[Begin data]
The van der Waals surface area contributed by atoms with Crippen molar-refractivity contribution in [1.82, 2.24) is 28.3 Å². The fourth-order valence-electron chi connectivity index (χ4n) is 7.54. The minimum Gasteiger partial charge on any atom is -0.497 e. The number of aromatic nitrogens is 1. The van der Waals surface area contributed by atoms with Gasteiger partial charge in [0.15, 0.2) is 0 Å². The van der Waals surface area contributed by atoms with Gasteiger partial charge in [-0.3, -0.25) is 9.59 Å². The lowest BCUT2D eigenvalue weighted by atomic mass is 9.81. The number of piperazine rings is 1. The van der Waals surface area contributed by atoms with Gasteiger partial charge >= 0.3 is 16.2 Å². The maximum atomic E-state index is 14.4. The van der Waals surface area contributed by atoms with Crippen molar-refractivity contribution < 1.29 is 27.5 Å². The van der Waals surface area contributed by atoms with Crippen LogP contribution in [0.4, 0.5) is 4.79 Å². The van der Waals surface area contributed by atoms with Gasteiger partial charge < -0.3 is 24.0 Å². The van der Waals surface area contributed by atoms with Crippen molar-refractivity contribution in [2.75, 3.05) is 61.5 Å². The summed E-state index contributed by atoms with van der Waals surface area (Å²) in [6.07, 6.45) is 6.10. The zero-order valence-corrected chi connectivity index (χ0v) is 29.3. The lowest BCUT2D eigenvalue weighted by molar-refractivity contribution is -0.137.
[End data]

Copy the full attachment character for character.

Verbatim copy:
The van der Waals surface area contributed by atoms with Crippen molar-refractivity contribution in [1.82, 2.24) is 28.3 Å². The fourth-order valence-electron chi connectivity index (χ4n) is 7.54. The minimum Gasteiger partial charge on any atom is -0.497 e. The number of aromatic nitrogens is 1. The van der Waals surface area contributed by atoms with Gasteiger partial charge in [0.15, 0.2) is 0 Å². The van der Waals surface area contributed by atoms with Gasteiger partial charge in [-0.3, -0.25) is 9.59 Å². The lowest BCUT2D eigenvalue weighted by atomic mass is 9.81. The number of piperazine rings is 1. The van der Waals surface area contributed by atoms with Gasteiger partial charge >= 0.3 is 16.2 Å². The maximum atomic E-state index is 14.4. The van der Waals surface area contributed by atoms with Crippen molar-refractivity contribution < 1.29 is 27.5 Å². The van der Waals surface area contributed by atoms with Crippen LogP contribution in [0.4, 0.5) is 4.79 Å². The van der Waals surface area contributed by atoms with Gasteiger partial charge < -0.3 is 24.0 Å². The van der Waals surface area contributed by atoms with Crippen molar-refractivity contribution in [2.75, 3.05) is 61.5 Å². The summed E-state index contributed by atoms with van der Waals surface area (Å²) in [6.07, 6.45) is 6.10. The zero-order valence-corrected chi connectivity index (χ0v) is 29.3. The lowest BCUT2D eigenvalue weighted by molar-refractivity contribution is -0.137.